At 20 Mandy was drop dead gorgeous, and that didn’t change. I first met Mandy in Staveley Road in Bradford along with Bee and Deb. Mandy lived nearby in Ivanhoe Road and they were all students at Bradford Uni. The early 80s, Bradford was dark and wet, living under the shadow of the Yorkshire ripper with a curfew on women which we rallied against. We spent our time lolling about on sofas without legs, rushing into taxis to go to pubs and clubs – the Bavaria, Manningham and Oak Lane pubs, ingesting dodgy substances and dancing our socks off all night, literally on more than one occasion. Mandy had bleached blonde hair, black leather jacket, DMs and skin tight stripey trousers on her long long legs. An absolute stunner with an obsession for Stevie Nicks!
Backdrop of Simple Minds, Talking Heads, Queen and David Bowie, the Human League, Clint Eastwood and General Saint, the Specials, the Selecter, the Beat, UB40 as well as Fleetwood Mac.
Mandy moved to Brixton, we chased her latest heartthrobs at the Ace of Clubs, slept on her futon, worried about the bullet hole in the window.
Mandy supported me as I left a disastrous relationship, with mud bath therapy at Weston-super-Mare, not in a spa, just by the sea with real mud. I got together with Chris and Mandy joined us for parties in Wales. Chris and I motorbiked to Coombe Martin and we met up with Mandy and her mum, Anne. After dark we went high above the sea and barbecued mackerel we’d caught that day, so good, and drunk again. Mandy went from working with Dale Spender to restoring and creating furniture in Leeds and then to ranging the countryside and becoming a bat expert. There were times when we drifted from each other but then really reconnected about 17 years ago. It was never a friendship that meant we had to be in each other’s pockets but one that could be picked up and continued from where we had left off.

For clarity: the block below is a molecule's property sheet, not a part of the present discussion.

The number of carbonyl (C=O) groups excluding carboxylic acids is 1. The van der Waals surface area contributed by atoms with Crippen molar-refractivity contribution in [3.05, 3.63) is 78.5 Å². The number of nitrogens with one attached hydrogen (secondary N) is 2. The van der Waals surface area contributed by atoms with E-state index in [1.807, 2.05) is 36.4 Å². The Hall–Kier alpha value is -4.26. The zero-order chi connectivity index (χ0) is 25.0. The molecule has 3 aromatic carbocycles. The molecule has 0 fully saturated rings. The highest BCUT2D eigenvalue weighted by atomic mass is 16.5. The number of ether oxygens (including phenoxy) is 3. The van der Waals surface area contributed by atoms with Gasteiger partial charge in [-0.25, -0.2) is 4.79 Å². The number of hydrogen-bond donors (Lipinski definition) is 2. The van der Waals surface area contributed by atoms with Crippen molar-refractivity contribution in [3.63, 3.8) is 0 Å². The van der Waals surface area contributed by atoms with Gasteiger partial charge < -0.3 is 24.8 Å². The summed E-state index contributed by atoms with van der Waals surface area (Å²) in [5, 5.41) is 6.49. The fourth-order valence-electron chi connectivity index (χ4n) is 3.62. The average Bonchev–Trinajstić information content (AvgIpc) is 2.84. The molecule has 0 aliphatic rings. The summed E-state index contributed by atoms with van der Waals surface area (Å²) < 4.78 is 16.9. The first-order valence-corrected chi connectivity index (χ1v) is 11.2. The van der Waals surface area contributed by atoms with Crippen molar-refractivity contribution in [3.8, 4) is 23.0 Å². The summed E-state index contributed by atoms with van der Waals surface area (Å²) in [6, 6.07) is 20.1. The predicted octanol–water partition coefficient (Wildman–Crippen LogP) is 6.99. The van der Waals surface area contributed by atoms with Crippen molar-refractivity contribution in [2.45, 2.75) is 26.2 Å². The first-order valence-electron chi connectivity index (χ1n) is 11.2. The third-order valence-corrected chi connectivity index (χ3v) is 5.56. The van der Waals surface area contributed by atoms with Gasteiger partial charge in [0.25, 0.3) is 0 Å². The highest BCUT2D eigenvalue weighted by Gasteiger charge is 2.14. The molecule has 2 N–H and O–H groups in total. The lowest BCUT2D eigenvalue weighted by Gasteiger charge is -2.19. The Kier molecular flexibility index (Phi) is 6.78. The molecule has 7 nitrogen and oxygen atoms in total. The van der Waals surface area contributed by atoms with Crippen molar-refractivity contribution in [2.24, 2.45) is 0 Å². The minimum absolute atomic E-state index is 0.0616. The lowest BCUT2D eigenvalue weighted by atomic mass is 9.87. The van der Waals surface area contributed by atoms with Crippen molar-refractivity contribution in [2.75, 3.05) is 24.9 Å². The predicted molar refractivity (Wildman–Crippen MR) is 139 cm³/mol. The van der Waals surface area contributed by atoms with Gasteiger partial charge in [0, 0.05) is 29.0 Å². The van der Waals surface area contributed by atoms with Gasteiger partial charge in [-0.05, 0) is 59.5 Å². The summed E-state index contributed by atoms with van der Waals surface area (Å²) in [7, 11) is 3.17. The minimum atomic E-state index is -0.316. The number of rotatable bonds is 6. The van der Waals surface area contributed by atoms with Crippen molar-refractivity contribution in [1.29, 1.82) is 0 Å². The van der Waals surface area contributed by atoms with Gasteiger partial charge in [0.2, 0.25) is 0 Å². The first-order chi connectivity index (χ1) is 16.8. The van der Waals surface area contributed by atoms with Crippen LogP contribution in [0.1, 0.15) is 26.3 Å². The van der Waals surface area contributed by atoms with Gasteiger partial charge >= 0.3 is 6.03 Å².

Mandy, Annette and Ros settled into West Hey Head Farm, Mandy left countryside services in Leeds and trained to do remedial massage. As I was getting into hiking and mountaineering, Mandy got into first river kayaking and then sea kayaking. We pursued our outdoor passions and shared our adventures over walks which always included a pub meal and Timothy Taylor’s Landlord. The Top Brink was a regular venue, along with the Robin Hood in Cragg Vale, and the Robin Hood in Pecket Well long before Mandy moved there.
After Mandy’s first occurrence of cancer, she asked me to walk with her to help build up her strength. We walked a lot at Hardcastle Crags, with Heddy, and it worked. We walked in everything, often in the dark. I loved that she didn’t let the weather stop her. And so we continued, all through the recurrence and the treatments. We walked round Withens Clough reservoir in the dark, the only time I ever saw her very angry about the cards she had been played. She had just been told she had a year to live. Well she outdid that prophesy and outdid it in style, deciding what she wanted to do with her time, who she wanted in her life and organising her affairs.
I feel privileged to have had a part in Mandy’s life, that she trusted me and had a clear picture of what she wanted me to do. She always listened very well and came up with constructive ideas of how to approach problems, in a safe place where we could share our fears and tears. Her support stretched over our interwoven lives over a great long time. She was so loving and generous with her time for me when my soulmate Chris (one of the donkey care team) was dying. One of the things Mandy said then was that people who were dying totally had the right to choose what they do in the limited time they have left. It seems such an obvious thing to say but at that time of Chris’s illness it was a major issue. Mandy knew then that she would be doing this for herself in the not so distant future. She was very aware of her own mortality and wanting to get the most out of the time she had.
Mandy gave me so much, from her knowledge of plants and the natural world, her remedial massage skills, her practical skills, but most of all, her unconditional love and support. Paddle on, my love.